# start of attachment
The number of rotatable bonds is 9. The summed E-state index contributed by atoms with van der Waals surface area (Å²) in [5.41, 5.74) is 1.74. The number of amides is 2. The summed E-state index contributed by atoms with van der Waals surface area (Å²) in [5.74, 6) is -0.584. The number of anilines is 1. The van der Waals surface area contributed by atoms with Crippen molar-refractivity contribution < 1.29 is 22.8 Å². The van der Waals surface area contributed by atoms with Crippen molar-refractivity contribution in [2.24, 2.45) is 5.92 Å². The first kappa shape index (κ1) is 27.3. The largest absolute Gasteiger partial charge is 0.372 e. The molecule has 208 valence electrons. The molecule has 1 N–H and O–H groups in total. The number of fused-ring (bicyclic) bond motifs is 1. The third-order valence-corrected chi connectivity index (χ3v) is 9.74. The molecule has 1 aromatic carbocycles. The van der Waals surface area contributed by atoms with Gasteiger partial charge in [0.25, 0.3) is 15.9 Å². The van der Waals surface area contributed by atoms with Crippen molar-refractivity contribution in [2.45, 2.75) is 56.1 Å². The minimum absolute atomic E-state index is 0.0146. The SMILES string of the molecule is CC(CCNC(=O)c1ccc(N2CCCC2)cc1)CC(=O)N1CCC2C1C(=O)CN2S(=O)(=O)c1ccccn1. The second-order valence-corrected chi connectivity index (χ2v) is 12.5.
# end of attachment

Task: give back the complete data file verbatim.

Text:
The number of rotatable bonds is 9. The summed E-state index contributed by atoms with van der Waals surface area (Å²) in [5.41, 5.74) is 1.74. The number of amides is 2. The summed E-state index contributed by atoms with van der Waals surface area (Å²) in [5.74, 6) is -0.584. The number of anilines is 1. The van der Waals surface area contributed by atoms with Crippen molar-refractivity contribution < 1.29 is 22.8 Å². The van der Waals surface area contributed by atoms with Crippen molar-refractivity contribution in [2.24, 2.45) is 5.92 Å². The first kappa shape index (κ1) is 27.3. The largest absolute Gasteiger partial charge is 0.372 e. The molecule has 208 valence electrons. The molecule has 1 N–H and O–H groups in total. The number of fused-ring (bicyclic) bond motifs is 1. The third-order valence-corrected chi connectivity index (χ3v) is 9.74. The molecule has 1 aromatic carbocycles. The van der Waals surface area contributed by atoms with Gasteiger partial charge in [0.25, 0.3) is 15.9 Å². The van der Waals surface area contributed by atoms with Crippen molar-refractivity contribution in [2.45, 2.75) is 56.1 Å². The minimum absolute atomic E-state index is 0.0146. The SMILES string of the molecule is CC(CCNC(=O)c1ccc(N2CCCC2)cc1)CC(=O)N1CCC2C1C(=O)CN2S(=O)(=O)c1ccccn1. The second-order valence-corrected chi connectivity index (χ2v) is 12.5.